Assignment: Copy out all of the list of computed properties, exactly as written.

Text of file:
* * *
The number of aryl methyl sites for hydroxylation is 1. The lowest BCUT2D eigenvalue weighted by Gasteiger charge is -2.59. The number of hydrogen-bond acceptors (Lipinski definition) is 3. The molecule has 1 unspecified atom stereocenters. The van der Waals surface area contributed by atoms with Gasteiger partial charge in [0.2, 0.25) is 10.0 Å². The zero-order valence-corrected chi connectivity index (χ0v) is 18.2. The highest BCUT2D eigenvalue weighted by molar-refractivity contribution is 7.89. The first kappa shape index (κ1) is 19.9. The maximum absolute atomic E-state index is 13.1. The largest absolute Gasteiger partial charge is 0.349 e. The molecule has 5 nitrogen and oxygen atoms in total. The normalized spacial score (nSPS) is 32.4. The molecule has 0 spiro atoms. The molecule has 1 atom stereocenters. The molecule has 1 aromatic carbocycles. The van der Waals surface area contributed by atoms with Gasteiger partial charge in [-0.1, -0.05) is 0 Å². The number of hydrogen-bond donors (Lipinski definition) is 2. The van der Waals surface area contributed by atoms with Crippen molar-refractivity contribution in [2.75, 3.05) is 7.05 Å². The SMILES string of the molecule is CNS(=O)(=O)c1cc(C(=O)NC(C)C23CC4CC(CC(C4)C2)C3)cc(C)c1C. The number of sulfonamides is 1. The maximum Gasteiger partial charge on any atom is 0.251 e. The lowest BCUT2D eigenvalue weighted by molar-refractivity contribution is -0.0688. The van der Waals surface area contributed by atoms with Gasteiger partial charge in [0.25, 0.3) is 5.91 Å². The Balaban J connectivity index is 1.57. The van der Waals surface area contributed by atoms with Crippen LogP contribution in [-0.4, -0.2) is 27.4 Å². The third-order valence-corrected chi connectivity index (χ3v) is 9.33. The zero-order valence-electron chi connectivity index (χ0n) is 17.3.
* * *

The number of aryl methyl sites for hydroxylation is 1. The lowest BCUT2D eigenvalue weighted by Gasteiger charge is -2.59. The number of hydrogen-bond acceptors (Lipinski definition) is 3. The molecule has 1 unspecified atom stereocenters. The van der Waals surface area contributed by atoms with Gasteiger partial charge in [0.2, 0.25) is 10.0 Å². The zero-order valence-corrected chi connectivity index (χ0v) is 18.2. The highest BCUT2D eigenvalue weighted by molar-refractivity contribution is 7.89. The first kappa shape index (κ1) is 19.9. The maximum absolute atomic E-state index is 13.1. The largest absolute Gasteiger partial charge is 0.349 e. The molecule has 5 nitrogen and oxygen atoms in total. The normalized spacial score (nSPS) is 32.4. The molecule has 0 spiro atoms. The molecule has 1 atom stereocenters. The molecule has 1 aromatic carbocycles. The van der Waals surface area contributed by atoms with Gasteiger partial charge in [-0.1, -0.05) is 0 Å². The number of hydrogen-bond donors (Lipinski definition) is 2. The van der Waals surface area contributed by atoms with Crippen molar-refractivity contribution in [2.75, 3.05) is 7.05 Å². The SMILES string of the molecule is CNS(=O)(=O)c1cc(C(=O)NC(C)C23CC4CC(CC(C4)C2)C3)cc(C)c1C. The number of sulfonamides is 1. The maximum Gasteiger partial charge on any atom is 0.251 e. The lowest BCUT2D eigenvalue weighted by molar-refractivity contribution is -0.0688. The van der Waals surface area contributed by atoms with Gasteiger partial charge in [0.25, 0.3) is 5.91 Å². The Balaban J connectivity index is 1.57. The van der Waals surface area contributed by atoms with Crippen LogP contribution in [-0.4, -0.2) is 27.4 Å². The third-order valence-corrected chi connectivity index (χ3v) is 9.33. The zero-order valence-electron chi connectivity index (χ0n) is 17.3.